A Safety & Training Engineer's Perspective

Craig didn't know where his career as a lineman might take him. Today, he is a safety and training engineer, developing and implementing safe work practices for the Midwest's premier electric power and mechanical contractor.

How did your experience as a lineman prepare you for your current job?

Years of working in the field gave me the perspective of what life is like doing line work under real conditions. My background has definitely played a major role in developing a mutual trust and respect between the workers in the field and myself. This in turn, helps me to communicate and to motivate the crews to not only take an active part in implementing and improving safe work practices but more importantly, to take ownership in it as well.

What is the most rewarding aspect of your job?

The most rewarding aspect of my current position is watching a young worker eagerly participate in a training session and apply that training at the jobsite.

What is the least rewarding aspect of your job?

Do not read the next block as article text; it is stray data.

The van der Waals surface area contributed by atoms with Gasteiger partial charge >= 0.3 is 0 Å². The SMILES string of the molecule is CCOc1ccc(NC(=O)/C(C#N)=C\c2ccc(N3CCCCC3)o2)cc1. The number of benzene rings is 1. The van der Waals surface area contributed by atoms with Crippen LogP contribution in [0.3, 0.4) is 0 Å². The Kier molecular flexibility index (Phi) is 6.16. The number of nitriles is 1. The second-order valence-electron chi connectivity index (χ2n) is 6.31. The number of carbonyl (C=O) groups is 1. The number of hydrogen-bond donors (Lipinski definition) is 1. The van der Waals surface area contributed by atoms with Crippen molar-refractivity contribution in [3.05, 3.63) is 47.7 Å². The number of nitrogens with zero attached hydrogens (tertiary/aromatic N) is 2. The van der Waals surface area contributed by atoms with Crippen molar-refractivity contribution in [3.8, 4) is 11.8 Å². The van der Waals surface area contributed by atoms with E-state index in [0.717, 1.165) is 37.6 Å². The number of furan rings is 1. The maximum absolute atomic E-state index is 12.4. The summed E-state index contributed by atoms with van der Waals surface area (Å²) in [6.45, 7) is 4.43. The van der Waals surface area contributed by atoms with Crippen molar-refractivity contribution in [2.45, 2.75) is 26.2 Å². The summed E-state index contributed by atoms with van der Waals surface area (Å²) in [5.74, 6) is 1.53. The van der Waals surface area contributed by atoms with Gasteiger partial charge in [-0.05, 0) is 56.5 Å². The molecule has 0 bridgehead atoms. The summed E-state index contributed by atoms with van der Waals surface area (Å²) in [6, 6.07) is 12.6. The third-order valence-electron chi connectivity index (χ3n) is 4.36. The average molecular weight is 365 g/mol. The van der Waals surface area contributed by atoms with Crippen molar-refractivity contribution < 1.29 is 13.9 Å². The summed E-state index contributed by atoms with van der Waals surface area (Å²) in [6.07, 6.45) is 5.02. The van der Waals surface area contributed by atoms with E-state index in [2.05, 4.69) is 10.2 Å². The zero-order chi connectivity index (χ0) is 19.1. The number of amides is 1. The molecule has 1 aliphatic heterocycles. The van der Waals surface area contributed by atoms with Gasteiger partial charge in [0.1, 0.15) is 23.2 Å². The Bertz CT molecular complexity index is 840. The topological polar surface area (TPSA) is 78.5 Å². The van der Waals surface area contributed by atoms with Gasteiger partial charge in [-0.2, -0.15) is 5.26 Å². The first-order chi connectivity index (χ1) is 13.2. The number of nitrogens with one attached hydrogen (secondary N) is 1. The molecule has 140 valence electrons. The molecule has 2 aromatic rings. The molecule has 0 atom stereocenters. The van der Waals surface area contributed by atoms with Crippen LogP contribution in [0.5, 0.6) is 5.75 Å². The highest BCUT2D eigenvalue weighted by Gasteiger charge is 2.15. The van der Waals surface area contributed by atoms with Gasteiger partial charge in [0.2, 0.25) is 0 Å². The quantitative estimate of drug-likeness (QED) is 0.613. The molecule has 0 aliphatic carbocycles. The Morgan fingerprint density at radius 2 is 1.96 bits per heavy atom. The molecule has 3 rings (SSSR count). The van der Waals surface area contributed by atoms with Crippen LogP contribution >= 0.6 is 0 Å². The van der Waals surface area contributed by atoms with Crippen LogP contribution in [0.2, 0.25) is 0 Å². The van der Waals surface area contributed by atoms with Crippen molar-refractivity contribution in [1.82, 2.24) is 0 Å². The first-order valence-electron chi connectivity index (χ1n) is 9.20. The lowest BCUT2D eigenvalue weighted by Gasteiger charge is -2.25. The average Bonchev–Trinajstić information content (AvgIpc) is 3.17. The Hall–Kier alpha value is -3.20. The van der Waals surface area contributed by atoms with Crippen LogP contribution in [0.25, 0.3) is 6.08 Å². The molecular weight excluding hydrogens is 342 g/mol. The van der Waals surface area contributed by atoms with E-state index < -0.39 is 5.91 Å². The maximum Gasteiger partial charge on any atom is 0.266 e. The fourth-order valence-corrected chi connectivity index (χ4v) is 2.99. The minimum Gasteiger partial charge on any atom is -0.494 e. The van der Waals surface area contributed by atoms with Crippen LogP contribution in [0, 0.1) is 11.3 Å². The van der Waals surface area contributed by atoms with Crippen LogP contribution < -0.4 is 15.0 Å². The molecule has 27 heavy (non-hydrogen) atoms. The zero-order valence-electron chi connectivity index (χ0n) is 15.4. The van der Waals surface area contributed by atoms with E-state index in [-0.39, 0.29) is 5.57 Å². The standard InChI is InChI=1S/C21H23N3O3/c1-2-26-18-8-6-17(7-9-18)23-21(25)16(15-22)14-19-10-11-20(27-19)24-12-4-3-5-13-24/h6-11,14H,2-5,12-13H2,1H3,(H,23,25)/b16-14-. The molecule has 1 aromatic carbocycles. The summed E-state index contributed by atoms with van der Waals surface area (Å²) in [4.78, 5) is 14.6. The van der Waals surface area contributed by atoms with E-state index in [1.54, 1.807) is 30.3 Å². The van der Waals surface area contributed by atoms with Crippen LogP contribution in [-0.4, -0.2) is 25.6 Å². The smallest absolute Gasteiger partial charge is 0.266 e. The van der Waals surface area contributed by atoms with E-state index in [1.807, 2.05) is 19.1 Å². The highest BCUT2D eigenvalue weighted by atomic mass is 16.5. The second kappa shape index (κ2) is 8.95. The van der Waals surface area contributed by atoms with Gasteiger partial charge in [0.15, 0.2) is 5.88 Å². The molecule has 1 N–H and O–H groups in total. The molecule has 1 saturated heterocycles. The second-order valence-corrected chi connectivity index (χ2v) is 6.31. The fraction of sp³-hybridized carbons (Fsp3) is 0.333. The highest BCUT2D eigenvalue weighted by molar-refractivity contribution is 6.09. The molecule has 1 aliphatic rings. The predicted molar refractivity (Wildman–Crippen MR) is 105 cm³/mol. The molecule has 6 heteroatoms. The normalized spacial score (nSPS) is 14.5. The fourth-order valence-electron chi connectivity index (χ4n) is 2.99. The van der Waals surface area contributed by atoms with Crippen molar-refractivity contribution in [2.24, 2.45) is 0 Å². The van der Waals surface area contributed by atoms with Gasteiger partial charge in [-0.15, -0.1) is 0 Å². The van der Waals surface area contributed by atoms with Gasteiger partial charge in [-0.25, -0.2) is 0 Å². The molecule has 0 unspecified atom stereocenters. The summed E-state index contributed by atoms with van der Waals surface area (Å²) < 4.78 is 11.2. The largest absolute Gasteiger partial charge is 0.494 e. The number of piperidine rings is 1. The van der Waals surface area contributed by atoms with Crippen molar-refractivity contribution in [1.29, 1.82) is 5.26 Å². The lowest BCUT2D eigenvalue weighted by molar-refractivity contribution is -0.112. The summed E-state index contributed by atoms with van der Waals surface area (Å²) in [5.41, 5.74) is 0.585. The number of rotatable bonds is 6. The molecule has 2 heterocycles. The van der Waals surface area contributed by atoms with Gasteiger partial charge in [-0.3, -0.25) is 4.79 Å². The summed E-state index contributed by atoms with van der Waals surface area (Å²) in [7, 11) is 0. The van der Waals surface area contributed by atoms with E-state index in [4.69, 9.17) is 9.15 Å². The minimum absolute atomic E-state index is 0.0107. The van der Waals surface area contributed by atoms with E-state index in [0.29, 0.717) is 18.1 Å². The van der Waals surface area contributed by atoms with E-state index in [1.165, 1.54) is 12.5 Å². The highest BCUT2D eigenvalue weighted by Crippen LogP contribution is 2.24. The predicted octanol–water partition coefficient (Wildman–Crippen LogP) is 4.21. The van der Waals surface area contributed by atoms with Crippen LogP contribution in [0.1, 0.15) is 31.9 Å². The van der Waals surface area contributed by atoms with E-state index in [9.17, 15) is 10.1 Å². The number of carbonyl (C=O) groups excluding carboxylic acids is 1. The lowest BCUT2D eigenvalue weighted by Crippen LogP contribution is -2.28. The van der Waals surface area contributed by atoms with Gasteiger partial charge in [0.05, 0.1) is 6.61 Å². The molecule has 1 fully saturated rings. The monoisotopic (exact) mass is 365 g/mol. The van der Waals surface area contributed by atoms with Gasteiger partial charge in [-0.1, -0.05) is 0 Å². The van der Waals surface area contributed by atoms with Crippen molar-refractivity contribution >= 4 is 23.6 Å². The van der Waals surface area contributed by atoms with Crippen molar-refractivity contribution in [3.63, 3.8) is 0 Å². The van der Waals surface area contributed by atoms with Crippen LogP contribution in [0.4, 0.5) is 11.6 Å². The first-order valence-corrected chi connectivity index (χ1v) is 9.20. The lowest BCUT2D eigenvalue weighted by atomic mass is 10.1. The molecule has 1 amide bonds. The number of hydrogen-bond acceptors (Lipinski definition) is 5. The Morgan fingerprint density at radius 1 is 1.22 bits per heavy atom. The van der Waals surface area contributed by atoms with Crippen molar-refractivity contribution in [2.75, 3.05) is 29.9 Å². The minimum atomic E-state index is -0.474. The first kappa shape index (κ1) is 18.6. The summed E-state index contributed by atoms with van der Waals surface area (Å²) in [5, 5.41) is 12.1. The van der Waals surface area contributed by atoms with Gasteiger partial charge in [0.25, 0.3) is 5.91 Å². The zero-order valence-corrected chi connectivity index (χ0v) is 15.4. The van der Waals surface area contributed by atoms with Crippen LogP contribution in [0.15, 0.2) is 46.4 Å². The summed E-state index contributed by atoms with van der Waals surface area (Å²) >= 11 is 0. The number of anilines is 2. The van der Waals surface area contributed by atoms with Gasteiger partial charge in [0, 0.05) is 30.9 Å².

As a lineman, travel was hard on family life. As a safety trainer, having to report on an accident or hearing about an accident that involved a serious injury is always a challenge.

What should a lineman do to prepare themselves for a management position?

Take advantage of all training available. Make time for self-improvement and take a class on anything that interests you. Business classes are very useful, especially on how to deal with people and time management.

What do you look for in new hires?

First and foremost, a candidate must have the willingness and desire to learn. Other qualities I look for are:

  • Common sense
  • A desire to work outdoors in all types of weather conditions
  • Experience around equipment and machinery
  • Physically able to do the job